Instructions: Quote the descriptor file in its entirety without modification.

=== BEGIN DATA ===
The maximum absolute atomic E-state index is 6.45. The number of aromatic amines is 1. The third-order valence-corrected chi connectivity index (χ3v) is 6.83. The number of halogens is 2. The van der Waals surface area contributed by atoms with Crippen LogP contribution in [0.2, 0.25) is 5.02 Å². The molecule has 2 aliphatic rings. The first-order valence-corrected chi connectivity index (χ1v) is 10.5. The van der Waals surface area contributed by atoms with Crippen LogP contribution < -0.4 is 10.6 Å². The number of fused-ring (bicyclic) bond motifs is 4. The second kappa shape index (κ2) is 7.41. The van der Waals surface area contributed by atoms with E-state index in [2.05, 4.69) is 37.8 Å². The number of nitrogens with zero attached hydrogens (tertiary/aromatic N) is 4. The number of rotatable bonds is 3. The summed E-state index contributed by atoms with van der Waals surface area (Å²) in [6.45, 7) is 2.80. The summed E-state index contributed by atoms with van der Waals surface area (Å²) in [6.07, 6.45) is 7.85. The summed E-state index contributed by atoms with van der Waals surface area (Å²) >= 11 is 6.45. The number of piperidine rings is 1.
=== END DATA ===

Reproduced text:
The maximum absolute atomic E-state index is 6.45. The number of aromatic amines is 1. The third-order valence-corrected chi connectivity index (χ3v) is 6.83. The number of halogens is 2. The van der Waals surface area contributed by atoms with Crippen LogP contribution in [0.2, 0.25) is 5.02 Å². The molecule has 2 aliphatic rings. The first-order valence-corrected chi connectivity index (χ1v) is 10.5. The van der Waals surface area contributed by atoms with Crippen LogP contribution < -0.4 is 10.6 Å². The number of fused-ring (bicyclic) bond motifs is 4. The second kappa shape index (κ2) is 7.41. The van der Waals surface area contributed by atoms with E-state index in [2.05, 4.69) is 37.8 Å². The number of nitrogens with zero attached hydrogens (tertiary/aromatic N) is 4. The number of rotatable bonds is 3. The summed E-state index contributed by atoms with van der Waals surface area (Å²) in [6.45, 7) is 2.80. The summed E-state index contributed by atoms with van der Waals surface area (Å²) in [6.07, 6.45) is 7.85. The summed E-state index contributed by atoms with van der Waals surface area (Å²) >= 11 is 6.45. The number of piperidine rings is 1.